The ultimate guide to responsive web design

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From the basics, like what responsive web design is, to details like responsive type and designing mobile-first, this explainer has it all.

19 min read

Illustration by Anita Goldstein.

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Web design has changed a lot over the years. In the beginning, the primary goal of web design was to create a smooth browsing experience for desktop users—it was the only way people accessed the internet, after all. But since then, the mobile revolution has drastically changed the way we design for the web.

When designers build a new website today, they need to make sure it looks great, functions well, and communicates the right message across all sorts of browsers and devices. It’s pretty much guaranteed that website design clients will ask for a mobile version of their site. Responsive design principles make it possible.

In this comprehensive guide, we’ll cover everything you need to know about responsive web design—from the history surrounding it, to the best practices, and strong examples to learn from.

The ultimate guide to responsive web design

  1. What is responsive web design?

  2. The history of responsive web design

  3. Accommodating different viewports

  4. Methods used for designing responsive websites

  5. Resizing images

  6. Responsive use of typography

  7. Mobile-first design

  8. Responsive website examples

What is responsive web design?

An illustration depicting a website layout on mobile, desktop, and tablet.
Responsive web design changes the layout of a site to best fit the viewport the user is viewing it through. Illustration by Anita Goldstein.

Responsive web design is an approach to designing websites that makes it possible to render web pages on various screen sizes. This is an example of user interface plasticity—the capacity of an interface to be fluid and present itself in an ideal arrangement based on the available screen space.

But responsive design is more than just a technical approach, it’s the backbone of good user experience. Instead of thinking about screen size and resolutions as design constraints, think of your content as fluid, giving users complete control of how they want to view it.

Responsive design requires a combination of fluid grid, flexible images and media queries. Fluid grid, flexible images and media queries work together as one—they reformat web pages according to the user preferences and provide the best possible web experience:

Fluid grid

A grid is a two-dimensional structure of intersecting lines that lets you arrange content in columns and rows. In a fluid grid, each element of a grid is expressed as a proportion relative to its container, so it resizes depending on the size of the container it sits within. That means the exact number of columns in a grid can vary depending on the size of a user’s viewport (the visible area on the user’s device where content can be seen). For example, you can display a three-column layout on desktop and a one-column layout on mobile.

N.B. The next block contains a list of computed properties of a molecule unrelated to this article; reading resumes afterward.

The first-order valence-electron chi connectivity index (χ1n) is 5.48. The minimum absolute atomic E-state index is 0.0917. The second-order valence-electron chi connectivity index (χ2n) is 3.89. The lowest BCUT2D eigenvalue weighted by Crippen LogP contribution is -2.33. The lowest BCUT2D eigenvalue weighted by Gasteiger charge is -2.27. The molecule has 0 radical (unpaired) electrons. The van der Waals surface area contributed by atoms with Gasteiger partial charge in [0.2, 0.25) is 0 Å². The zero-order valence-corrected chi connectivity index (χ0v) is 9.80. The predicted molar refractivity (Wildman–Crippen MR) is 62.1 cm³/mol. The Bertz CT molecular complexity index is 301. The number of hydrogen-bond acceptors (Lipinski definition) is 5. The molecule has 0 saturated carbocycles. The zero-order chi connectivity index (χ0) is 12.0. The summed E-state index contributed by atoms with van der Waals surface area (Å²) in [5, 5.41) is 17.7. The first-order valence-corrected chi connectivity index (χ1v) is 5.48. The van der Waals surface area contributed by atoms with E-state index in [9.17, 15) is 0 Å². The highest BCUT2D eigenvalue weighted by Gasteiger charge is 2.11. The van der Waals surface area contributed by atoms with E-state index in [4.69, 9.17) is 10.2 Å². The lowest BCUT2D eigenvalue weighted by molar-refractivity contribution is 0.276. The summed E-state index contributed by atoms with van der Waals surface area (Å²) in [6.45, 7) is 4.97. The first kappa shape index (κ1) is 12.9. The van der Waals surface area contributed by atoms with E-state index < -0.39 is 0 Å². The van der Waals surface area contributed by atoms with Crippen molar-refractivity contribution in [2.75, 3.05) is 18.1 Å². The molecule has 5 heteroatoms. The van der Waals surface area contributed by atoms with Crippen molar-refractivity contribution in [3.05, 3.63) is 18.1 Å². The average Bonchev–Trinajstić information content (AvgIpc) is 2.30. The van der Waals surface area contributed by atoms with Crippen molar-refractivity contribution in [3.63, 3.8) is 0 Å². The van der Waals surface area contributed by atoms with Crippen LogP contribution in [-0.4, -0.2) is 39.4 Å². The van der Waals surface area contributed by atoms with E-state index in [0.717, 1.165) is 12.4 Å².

Relative units

Web page elements such as content blocks or buttons are sized in relative units like percentages. Relative units make it possible to size elements according to the size of a viewport.

Media queries

CSS (Cascading Style Sheets) media queries can change a page’s style based on the characteristics of the viewport, like its display resolution and the actual size of a browser window.

The history of responsive design

The proliferation of smartphones in the aughts prompted the web design community to think about how to display content on various display sizes and resolutions, without sacrificing usability or performance.

Web designer Ethan Marcotte first introduced the term “responsive design” in his 2010 article, Responsive Web Design. Marcotte was inspired by responsive architectural design, whereby a space automatically adjusts to the number of people within it. As the name suggests, responsive designs respond to changes in browser width by adjusting the layout elements to fit within the available space.

A second, more tailor-made approach emerged in addition to responsive design: adaptive design. With adaptive design, coined a year earlier in a book by web designer Aaron Gustafson, designers create a layout for each breakpoint (typically 320px, 480px, 760px, 960px, 1200px, and 1600px). The design adapts to different sizes of a viewport using media queries to define what properties will be changed for small and large screens. So each web page has multiple versions of fixed layouts fit for different screen sizes.

When we compare responsive and adaptive design, responsive is often a more effective approach for advanced designers. It takes less work to implement and maintain the design, since you don’t need to create multiple versions of layouts. With responsive design, the content of the page arranges itself optimally for each browser window. Responsive web design is also better for search engine optimization since it saves resources when Googlebot crawls your site. A single Googlebot user agent only needs to crawl your page once, rather than crawling multiple times to retrieve multiple versions of your design.